Facebook Etiquette: Five Dos and Don'ts
Facebook and other social networking sites can create an uncomfortable overlap between your personal and professional life. We show how to manage your Facebook profile so it can work for both business and pleasure.
Fri, November 21, 2008
CIO — Balancing your work and personal life on social networking tools such as Facebook has become more complex than ever — and the dangers go beyond the well-publicized examples of posting party pictures to your profile.
A more subtle faux pas can affect your online reputation and even future job path, as your friend list on Facebook includes both personal and professional contacts. Information you post can mess up your work relationships and personal ones in one quick swoop.
For example, the immediacy and ease with which you can post a quip on Facebook may get you into trouble if you're teasing your significant other — plus tell work colleagues more than they need or want to know about your relationship. This recent story of a man caught cheating by his wife when she perused his iPhone got us thinking: In this day of gadgetry and near-constant contact via social networking, how can you avoid blunders that will deem you a thoughtless spouse, friend or colleague?
Kirsten Dixson, a reputation management and online identity expert, has some tips to keep you on the appropriate social networking etiquette path. Because Facebook mixes your personal and professional life, she says it requires more careful attention than LinkedIn, the social network for professionals, which keeps a strictly all-business look and feel due to its design.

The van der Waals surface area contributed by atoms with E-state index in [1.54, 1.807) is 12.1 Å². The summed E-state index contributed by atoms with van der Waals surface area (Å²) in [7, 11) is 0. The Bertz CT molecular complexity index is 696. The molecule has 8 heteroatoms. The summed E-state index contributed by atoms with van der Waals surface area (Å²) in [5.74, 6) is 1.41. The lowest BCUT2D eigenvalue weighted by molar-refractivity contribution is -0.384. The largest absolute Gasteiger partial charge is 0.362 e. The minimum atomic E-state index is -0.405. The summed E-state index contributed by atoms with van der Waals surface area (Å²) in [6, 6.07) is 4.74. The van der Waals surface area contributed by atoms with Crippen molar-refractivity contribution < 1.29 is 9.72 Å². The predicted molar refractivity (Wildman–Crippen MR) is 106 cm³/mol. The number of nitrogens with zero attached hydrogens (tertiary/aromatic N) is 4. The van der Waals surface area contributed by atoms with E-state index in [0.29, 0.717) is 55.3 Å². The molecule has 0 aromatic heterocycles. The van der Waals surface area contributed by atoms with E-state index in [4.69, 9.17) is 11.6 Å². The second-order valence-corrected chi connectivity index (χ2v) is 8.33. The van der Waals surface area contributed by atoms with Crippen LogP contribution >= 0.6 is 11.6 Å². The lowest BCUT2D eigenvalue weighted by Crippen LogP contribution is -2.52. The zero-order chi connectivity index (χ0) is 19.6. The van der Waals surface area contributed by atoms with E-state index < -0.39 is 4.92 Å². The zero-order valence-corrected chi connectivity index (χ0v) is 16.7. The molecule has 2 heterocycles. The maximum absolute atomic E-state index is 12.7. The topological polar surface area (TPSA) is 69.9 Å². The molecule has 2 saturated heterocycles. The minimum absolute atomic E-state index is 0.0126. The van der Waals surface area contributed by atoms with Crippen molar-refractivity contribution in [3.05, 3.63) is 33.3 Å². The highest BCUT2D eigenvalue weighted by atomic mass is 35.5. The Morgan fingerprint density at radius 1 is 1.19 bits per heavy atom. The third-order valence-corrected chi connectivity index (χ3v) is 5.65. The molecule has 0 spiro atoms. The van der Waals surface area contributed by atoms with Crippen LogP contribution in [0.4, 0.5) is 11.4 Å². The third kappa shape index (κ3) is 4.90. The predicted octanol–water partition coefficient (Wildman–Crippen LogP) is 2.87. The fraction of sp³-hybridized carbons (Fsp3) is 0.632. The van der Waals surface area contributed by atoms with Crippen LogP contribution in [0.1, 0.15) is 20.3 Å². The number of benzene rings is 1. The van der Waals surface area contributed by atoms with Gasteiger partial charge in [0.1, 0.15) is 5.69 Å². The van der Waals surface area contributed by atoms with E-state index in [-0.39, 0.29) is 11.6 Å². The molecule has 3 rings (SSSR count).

Here are Dixson's suggestions for managing your Facebook profile and your overall social networking persona, and warnings about places where you can get into trouble with people who matter to you personally and professionally.
1. Choosing your profile picture
Thoughtful: Some people militantly believe that Facebook is all personal while LinkedIn is all professional. If this sounds like you, you might choose a Facebook pic of yourself fishing, hanging out at a party or playing a guitar. But Dixson says you're better off to err on the side of caution here, by keeping your profile picture professional, or at least neutral. Your photo doesn't need to be in a studio with a boring canvas backdrop — it could be outside on your deck or on a mountain side, for instance — but it has to be fairly even-keeled. (This is different than LinkedIn, where photos should be strictly professional, Dixson says).